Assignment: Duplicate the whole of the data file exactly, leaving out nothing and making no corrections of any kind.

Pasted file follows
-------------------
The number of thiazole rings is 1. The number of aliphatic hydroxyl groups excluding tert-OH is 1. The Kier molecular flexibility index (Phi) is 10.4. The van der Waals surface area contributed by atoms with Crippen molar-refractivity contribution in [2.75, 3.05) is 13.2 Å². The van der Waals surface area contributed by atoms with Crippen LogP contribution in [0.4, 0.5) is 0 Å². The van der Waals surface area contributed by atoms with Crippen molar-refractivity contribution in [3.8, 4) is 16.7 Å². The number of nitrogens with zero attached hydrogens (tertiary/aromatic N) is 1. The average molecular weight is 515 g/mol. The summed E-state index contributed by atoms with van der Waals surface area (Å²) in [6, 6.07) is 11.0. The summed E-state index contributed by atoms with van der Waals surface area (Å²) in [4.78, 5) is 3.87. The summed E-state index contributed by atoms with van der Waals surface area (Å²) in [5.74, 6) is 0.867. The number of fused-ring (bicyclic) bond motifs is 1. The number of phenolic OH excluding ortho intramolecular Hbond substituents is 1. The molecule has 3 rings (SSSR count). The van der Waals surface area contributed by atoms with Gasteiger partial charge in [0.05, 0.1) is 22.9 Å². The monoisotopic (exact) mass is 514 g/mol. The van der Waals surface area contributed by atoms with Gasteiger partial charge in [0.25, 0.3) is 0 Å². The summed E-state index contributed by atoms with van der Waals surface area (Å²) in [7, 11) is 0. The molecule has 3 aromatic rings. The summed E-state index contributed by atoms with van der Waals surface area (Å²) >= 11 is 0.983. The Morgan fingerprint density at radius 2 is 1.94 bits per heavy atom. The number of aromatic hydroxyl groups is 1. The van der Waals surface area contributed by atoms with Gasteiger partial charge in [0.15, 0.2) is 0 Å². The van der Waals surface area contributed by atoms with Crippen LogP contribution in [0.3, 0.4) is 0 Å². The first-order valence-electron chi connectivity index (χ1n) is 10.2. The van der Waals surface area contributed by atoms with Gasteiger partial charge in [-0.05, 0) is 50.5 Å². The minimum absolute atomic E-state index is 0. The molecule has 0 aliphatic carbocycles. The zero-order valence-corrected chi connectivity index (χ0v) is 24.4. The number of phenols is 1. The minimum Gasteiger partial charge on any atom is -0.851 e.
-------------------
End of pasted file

The number of thiazole rings is 1. The number of aliphatic hydroxyl groups excluding tert-OH is 1. The Kier molecular flexibility index (Phi) is 10.4. The van der Waals surface area contributed by atoms with Crippen molar-refractivity contribution in [2.75, 3.05) is 13.2 Å². The van der Waals surface area contributed by atoms with Crippen LogP contribution in [0.4, 0.5) is 0 Å². The van der Waals surface area contributed by atoms with Crippen molar-refractivity contribution in [3.8, 4) is 16.7 Å². The number of nitrogens with zero attached hydrogens (tertiary/aromatic N) is 1. The average molecular weight is 515 g/mol. The summed E-state index contributed by atoms with van der Waals surface area (Å²) in [6, 6.07) is 11.0. The summed E-state index contributed by atoms with van der Waals surface area (Å²) in [4.78, 5) is 3.87. The summed E-state index contributed by atoms with van der Waals surface area (Å²) in [5.74, 6) is 0.867. The number of fused-ring (bicyclic) bond motifs is 1. The number of phenolic OH excluding ortho intramolecular Hbond substituents is 1. The molecule has 3 rings (SSSR count). The van der Waals surface area contributed by atoms with Gasteiger partial charge in [0.05, 0.1) is 22.9 Å². The monoisotopic (exact) mass is 514 g/mol. The van der Waals surface area contributed by atoms with Gasteiger partial charge in [0.25, 0.3) is 0 Å². The summed E-state index contributed by atoms with van der Waals surface area (Å²) in [7, 11) is 0. The molecule has 3 aromatic rings. The summed E-state index contributed by atoms with van der Waals surface area (Å²) >= 11 is 0.983. The Morgan fingerprint density at radius 2 is 1.94 bits per heavy atom. The number of aromatic hydroxyl groups is 1. The van der Waals surface area contributed by atoms with Gasteiger partial charge in [0.15, 0.2) is 0 Å². The van der Waals surface area contributed by atoms with Crippen LogP contribution in [0.3, 0.4) is 0 Å². The first-order valence-electron chi connectivity index (χ1n) is 10.2. The van der Waals surface area contributed by atoms with Gasteiger partial charge in [-0.05, 0) is 50.5 Å². The minimum absolute atomic E-state index is 0. The molecule has 0 aliphatic carbocycles. The zero-order valence-corrected chi connectivity index (χ0v) is 24.4. The number of phenols is 1. The minimum Gasteiger partial charge on any atom is -0.851 e.